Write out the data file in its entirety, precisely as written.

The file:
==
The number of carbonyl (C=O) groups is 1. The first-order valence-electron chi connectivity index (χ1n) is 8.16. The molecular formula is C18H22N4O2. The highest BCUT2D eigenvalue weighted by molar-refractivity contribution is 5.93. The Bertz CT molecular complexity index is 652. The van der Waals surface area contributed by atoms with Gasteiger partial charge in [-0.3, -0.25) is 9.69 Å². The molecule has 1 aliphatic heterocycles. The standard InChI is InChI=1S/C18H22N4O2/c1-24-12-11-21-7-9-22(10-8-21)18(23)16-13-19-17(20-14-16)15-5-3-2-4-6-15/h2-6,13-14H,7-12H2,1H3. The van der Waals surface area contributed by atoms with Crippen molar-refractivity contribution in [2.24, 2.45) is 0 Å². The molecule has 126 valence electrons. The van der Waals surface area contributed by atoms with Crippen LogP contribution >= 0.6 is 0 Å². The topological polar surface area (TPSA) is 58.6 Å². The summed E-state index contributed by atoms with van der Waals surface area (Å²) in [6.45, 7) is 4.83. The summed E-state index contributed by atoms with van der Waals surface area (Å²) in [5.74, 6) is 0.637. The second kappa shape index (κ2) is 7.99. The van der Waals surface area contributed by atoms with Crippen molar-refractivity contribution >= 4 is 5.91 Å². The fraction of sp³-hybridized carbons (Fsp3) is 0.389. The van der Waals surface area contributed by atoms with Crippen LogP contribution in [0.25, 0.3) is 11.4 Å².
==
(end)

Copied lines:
The number of carbonyl (C=O) groups is 1. The first-order valence-electron chi connectivity index (χ1n) is 8.16. The molecular formula is C18H22N4O2. The highest BCUT2D eigenvalue weighted by molar-refractivity contribution is 5.93. The Bertz CT molecular complexity index is 652. The van der Waals surface area contributed by atoms with Gasteiger partial charge in [-0.3, -0.25) is 9.69 Å². The molecule has 1 aliphatic heterocycles. The standard InChI is InChI=1S/C18H22N4O2/c1-24-12-11-21-7-9-22(10-8-21)18(23)16-13-19-17(20-14-16)15-5-3-2-4-6-15/h2-6,13-14H,7-12H2,1H3. The van der Waals surface area contributed by atoms with Crippen molar-refractivity contribution in [2.24, 2.45) is 0 Å². The molecule has 126 valence electrons. The van der Waals surface area contributed by atoms with Crippen LogP contribution >= 0.6 is 0 Å². The topological polar surface area (TPSA) is 58.6 Å². The summed E-state index contributed by atoms with van der Waals surface area (Å²) in [6.45, 7) is 4.83. The summed E-state index contributed by atoms with van der Waals surface area (Å²) in [5.74, 6) is 0.637. The second kappa shape index (κ2) is 7.99. The van der Waals surface area contributed by atoms with Crippen molar-refractivity contribution >= 4 is 5.91 Å². The fraction of sp³-hybridized carbons (Fsp3) is 0.389. The van der Waals surface area contributed by atoms with Crippen LogP contribution in [0.25, 0.3) is 11.4 Å².